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Connectivism and Social learning in Practice

July 28, 2010

Dr. Orey stated that Social learning is when the students are actively engaged in constructing artifacts and conversing with others (Dr. Orey 2009).  Web quest are one of the instructional strategies discussed in this week’s resources (Pitler, H., Hubbell, E., Kuhn, M., & Malenoski, K.  p. 145).  Web quest are an excellent tool that reflects the very definition of th social learning theory.  “A well designed WebQuest task s practical, engaging, and elicits student thinking (Pitler, H., Hubbell, E., Kuhn, M., & Malenoski, K.  p. 146).  With a WebQuest, students have to do a specific project or solve a problem.  They will be actively discussing and creating whatever the WebQuest is asking for…

Communication software obviously correlates with the social learning theory.  What are we doing right now?  You are reading my thoughts about the correlation of strategies an the social learning theory.  You will respond with your input.  This is being done via blogging (a communication tool).  We are discussing issues and learning together.  Even more, this particular type of technology allows to communicate regardless of time and geography.  I want to ask a favor of each of you.  If you respond to my post, please tell me your location and time of correspondence.  {I am in Henry County Georgia~~20 minutes south of Atlanta.}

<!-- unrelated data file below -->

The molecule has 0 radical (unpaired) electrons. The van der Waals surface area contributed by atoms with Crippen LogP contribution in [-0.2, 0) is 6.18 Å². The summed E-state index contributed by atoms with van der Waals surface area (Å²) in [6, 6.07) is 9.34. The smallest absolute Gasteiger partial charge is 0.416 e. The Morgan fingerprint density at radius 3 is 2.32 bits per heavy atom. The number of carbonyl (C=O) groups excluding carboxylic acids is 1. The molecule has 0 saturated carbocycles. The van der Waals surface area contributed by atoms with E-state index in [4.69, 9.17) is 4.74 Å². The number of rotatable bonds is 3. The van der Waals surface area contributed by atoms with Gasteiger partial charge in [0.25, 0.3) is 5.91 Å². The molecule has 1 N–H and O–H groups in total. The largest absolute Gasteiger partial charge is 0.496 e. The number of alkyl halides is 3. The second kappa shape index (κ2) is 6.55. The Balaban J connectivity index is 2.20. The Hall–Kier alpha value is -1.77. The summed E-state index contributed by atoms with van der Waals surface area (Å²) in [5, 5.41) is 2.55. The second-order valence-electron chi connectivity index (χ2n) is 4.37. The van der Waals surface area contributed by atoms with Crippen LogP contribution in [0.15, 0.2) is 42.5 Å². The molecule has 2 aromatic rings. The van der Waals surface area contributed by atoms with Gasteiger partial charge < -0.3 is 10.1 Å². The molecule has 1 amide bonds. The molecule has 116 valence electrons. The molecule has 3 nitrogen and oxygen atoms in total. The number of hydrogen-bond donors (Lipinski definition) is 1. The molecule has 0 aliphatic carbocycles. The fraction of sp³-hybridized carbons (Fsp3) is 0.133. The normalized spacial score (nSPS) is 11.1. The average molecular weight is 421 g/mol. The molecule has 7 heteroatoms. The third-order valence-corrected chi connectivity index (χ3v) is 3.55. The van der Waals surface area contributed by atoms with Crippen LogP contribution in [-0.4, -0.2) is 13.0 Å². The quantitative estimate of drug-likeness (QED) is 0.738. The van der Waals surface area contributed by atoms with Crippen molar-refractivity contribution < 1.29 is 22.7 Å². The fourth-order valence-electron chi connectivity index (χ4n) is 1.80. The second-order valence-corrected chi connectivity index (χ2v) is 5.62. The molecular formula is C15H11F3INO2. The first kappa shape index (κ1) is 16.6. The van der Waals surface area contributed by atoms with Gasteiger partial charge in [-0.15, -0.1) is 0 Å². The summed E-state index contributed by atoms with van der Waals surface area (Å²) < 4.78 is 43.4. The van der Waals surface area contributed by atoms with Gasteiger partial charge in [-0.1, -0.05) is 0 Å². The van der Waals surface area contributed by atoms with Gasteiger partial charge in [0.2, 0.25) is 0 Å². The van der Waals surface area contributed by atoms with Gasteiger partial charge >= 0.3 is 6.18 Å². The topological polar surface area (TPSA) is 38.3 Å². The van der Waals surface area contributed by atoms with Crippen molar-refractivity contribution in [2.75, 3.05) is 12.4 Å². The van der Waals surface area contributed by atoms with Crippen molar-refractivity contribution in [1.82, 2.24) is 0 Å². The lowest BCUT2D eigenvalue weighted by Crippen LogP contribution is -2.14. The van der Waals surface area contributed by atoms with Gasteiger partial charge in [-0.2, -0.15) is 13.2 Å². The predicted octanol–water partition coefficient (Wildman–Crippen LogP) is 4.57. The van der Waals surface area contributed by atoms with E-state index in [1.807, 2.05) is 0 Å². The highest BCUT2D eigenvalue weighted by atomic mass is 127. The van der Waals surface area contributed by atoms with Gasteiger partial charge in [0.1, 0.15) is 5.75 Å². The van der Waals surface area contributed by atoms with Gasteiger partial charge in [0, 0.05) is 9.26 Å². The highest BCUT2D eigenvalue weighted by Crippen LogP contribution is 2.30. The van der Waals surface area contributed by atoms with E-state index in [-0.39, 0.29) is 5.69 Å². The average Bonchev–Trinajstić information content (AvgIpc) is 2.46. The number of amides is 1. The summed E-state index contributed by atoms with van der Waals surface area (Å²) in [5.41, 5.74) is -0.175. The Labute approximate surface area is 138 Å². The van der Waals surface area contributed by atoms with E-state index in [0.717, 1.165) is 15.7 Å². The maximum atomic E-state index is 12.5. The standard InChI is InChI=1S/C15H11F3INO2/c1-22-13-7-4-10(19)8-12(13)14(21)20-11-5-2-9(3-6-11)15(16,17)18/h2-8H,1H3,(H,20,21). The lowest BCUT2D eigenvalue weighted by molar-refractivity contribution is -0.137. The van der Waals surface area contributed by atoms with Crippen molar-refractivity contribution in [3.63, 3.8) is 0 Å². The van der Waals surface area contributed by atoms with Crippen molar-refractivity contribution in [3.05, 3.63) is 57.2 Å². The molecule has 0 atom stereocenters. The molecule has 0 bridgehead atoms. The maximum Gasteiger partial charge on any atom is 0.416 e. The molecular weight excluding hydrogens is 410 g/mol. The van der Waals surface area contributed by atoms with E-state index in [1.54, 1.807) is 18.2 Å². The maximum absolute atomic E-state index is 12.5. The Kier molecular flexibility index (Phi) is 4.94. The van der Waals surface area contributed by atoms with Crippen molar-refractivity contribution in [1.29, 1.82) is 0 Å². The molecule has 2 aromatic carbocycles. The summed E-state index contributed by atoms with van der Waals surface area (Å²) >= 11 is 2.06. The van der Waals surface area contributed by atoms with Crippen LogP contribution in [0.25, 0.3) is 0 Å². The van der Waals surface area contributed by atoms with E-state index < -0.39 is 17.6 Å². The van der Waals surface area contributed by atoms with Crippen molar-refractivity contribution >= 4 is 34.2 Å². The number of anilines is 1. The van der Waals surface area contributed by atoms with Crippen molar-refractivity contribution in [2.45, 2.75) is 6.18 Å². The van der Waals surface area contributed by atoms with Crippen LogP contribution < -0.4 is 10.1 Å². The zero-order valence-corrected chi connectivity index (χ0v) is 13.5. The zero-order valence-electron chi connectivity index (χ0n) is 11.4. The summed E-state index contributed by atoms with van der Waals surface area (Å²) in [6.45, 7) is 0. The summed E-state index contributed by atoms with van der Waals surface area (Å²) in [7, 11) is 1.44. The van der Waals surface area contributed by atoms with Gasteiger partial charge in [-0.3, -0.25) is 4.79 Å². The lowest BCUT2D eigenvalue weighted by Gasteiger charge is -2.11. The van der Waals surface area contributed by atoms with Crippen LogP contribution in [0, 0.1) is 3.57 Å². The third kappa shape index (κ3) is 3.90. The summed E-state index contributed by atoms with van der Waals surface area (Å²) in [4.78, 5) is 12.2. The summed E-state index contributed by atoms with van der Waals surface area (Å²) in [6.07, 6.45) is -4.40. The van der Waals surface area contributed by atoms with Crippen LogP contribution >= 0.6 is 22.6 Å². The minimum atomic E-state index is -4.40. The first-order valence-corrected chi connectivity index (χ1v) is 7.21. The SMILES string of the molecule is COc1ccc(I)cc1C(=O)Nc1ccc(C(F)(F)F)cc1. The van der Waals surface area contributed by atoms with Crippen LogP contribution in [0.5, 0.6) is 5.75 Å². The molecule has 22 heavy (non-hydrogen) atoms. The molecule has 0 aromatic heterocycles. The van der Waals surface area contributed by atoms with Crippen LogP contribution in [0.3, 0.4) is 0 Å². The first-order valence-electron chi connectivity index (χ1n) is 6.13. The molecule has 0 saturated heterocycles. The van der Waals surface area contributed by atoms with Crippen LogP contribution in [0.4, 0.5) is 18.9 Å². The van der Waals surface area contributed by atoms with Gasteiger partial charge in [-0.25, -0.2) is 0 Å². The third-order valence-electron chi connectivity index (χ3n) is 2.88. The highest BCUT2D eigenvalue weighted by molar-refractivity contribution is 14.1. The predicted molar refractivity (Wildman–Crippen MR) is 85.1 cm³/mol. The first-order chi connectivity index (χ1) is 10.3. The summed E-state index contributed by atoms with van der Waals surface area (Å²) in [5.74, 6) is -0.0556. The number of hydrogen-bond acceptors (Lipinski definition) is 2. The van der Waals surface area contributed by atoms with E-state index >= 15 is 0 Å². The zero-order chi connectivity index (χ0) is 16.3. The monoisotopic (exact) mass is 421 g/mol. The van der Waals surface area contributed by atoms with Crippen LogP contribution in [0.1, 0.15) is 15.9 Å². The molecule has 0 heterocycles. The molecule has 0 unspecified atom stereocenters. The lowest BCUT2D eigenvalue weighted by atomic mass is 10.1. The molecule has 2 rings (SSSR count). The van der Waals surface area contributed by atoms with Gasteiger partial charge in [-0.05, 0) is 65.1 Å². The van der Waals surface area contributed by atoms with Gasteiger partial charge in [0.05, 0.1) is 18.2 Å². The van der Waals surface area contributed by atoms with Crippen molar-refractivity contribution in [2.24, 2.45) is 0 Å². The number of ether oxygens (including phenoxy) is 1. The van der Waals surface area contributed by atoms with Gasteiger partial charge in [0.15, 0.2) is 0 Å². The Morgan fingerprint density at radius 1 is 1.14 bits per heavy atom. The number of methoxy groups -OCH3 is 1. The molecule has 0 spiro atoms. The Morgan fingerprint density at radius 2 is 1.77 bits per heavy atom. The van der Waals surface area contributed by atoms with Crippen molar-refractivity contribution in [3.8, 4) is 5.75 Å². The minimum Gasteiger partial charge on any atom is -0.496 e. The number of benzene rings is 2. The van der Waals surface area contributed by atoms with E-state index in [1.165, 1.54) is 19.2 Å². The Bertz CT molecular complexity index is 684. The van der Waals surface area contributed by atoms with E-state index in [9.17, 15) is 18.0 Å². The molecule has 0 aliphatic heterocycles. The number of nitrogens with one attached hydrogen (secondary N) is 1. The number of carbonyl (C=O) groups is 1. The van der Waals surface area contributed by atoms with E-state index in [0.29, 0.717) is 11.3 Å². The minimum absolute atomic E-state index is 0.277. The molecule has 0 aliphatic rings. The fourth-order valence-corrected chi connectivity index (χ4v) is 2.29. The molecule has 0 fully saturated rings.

Another great piece of technology would be the use of KeyPals.  I really think this would be great collaboration project for science and/or social studies fair projects…  I really think the students would get into the project when they find out there partner is half-way around the world!!!  

Wikis are very similar to the blogging tool, but I am very interested in this weeks tool, voice threads.  I truly believe the students would love this active learning tool and it could prove very useful in certain content areas such as debating causes of the civil war….  or demonstrating Newton’s Laws of Motion…  How about debating a Law…??  Could be very intriguing. 

All of these tools are excellent and can be used to support social learning.  The technology aspect of it makes it intriguing for today’s student and it also takes away geographical and time constraints for a truly universal approach to learning.      

  Pitler, H., Hubbell, E., Kuhn, M., & Malenoski, K. (2007). Using technology with classroom instruction that works. Alexandria, VA: ASCD.

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6 Comments leave one →
  1. Melissa Herb permalink
    July 29, 2010 2:59 pm

    Hello,

    This week we did learn about many tools, and it seems interesting that we are learning about the very item we are using. The blog and the online learning are great communication tools that we can use to enhance our knowledge and communicate with others that we would never otherwise “meet.”

    You mention the voicethreads and how they can be a great tool to use in the classroom also. While debating an issue is an idea for their use, I was thinking more as using it as an assessment tool, or as an adaption for an assessment tool. I was thinking that I could for example, possibly place some math problems on there and have the students comment on how to solve the problem. My only thought about how to do it though, is that I have elementary students that don’t have an email address, so I don’t know how I would have them log in to the system. Any thoughts about how you would have your students log in to debate??